Two stories this week about Australians who dare to be different.
1. Campbell the Swaggie
Sometimes it is the unanticipated moments in life that prove to be the most memorable.
Let me set the scene.
Campbell the Swaggie is one of only two remaining swagmen that I know of in Australia. (Thanks Snowy)
For the purpose of this story I am conveniently ignoring the minor detail that Campbell was born in New Zealand.
(During the great depression of the 1930’s, men were forced to walk country roads carrying a swag….a few possessions wrapped in canvas bedding……in search of employment.)
Campbell is a uniquely talented busker and actor in his one-man travelling show which specialises in Australian traditional bush poetry and storytelling.
For 25 years he has been wandering around Australia following the “show” and “festival” circuits, and each October he arrives at the local market where Mrs GOF and I sell our plants.
His “stage” is a vacant area of lawn just in front of our stall.
He plonks the swag on the ground to support his fire-blackened billycan which serves as a donation tin.
When Campbell is in full theatrical mode, his performances are quite capable of scaring the pants off people who have never seen him before.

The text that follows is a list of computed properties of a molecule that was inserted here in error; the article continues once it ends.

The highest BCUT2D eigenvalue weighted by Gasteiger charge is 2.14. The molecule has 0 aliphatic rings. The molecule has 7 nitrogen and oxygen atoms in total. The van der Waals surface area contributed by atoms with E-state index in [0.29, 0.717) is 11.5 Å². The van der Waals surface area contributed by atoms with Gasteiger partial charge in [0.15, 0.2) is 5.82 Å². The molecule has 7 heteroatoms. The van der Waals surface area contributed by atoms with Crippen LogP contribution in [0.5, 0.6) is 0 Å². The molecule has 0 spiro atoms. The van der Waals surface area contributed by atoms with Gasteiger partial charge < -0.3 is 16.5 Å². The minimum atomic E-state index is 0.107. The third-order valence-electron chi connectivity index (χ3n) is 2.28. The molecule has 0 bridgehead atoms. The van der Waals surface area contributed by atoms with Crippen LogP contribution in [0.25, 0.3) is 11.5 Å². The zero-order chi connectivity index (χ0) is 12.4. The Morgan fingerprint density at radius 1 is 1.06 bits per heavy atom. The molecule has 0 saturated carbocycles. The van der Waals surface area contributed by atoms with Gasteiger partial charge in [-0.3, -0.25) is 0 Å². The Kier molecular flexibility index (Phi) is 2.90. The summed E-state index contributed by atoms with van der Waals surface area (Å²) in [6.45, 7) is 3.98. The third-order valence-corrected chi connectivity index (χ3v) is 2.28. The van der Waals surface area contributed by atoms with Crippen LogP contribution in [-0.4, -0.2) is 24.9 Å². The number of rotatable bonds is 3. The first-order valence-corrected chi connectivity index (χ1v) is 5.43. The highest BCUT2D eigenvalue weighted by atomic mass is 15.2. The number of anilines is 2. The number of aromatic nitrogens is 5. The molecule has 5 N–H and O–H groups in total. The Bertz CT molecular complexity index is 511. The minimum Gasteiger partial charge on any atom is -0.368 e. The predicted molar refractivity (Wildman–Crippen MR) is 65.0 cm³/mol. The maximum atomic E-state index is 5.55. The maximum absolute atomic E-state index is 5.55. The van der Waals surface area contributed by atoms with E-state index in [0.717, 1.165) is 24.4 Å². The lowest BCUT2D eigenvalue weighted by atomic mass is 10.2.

In the middle of one such dramatic shouting and writhing production, after all the grown-ups had hurriedly retreated to hide behind trees or distant stall banners convinced that Campbell should be committed to some sort of Institution for the Dysfunctional, a little boy, maybe 3 years of age, confidently made the lonely trek across the lawn, peered inside the billycan, then removed a dollar coin for himself.
The very young mother then rushed over, apologised to Campbell and replaced the coin, with added interest, then set about explaining to her son how money needed to be earned.
(Note to self; never be tempted to collectively criticise our new generation of young parents)
The little fellow remained enchanted by Campbells fearsome appearance, so the old-timer knelt down, and eye to eye, man to man, quietly imparted the following information directly to the wide-eyed three-year-old; (Overheard only by his Mum and big-ears GOF.)
“Young man, when we get older we all have to work to earn money.
Like me. This is what I do for a living.
Some people however choose instead to make up some imaginary illness or disability, then they tell their story at the nearest hospital, after which the Government gives them lots of money for doing nothing for the rest of their lives.”
Campbell the Swaggie is a living Antipodean treasure.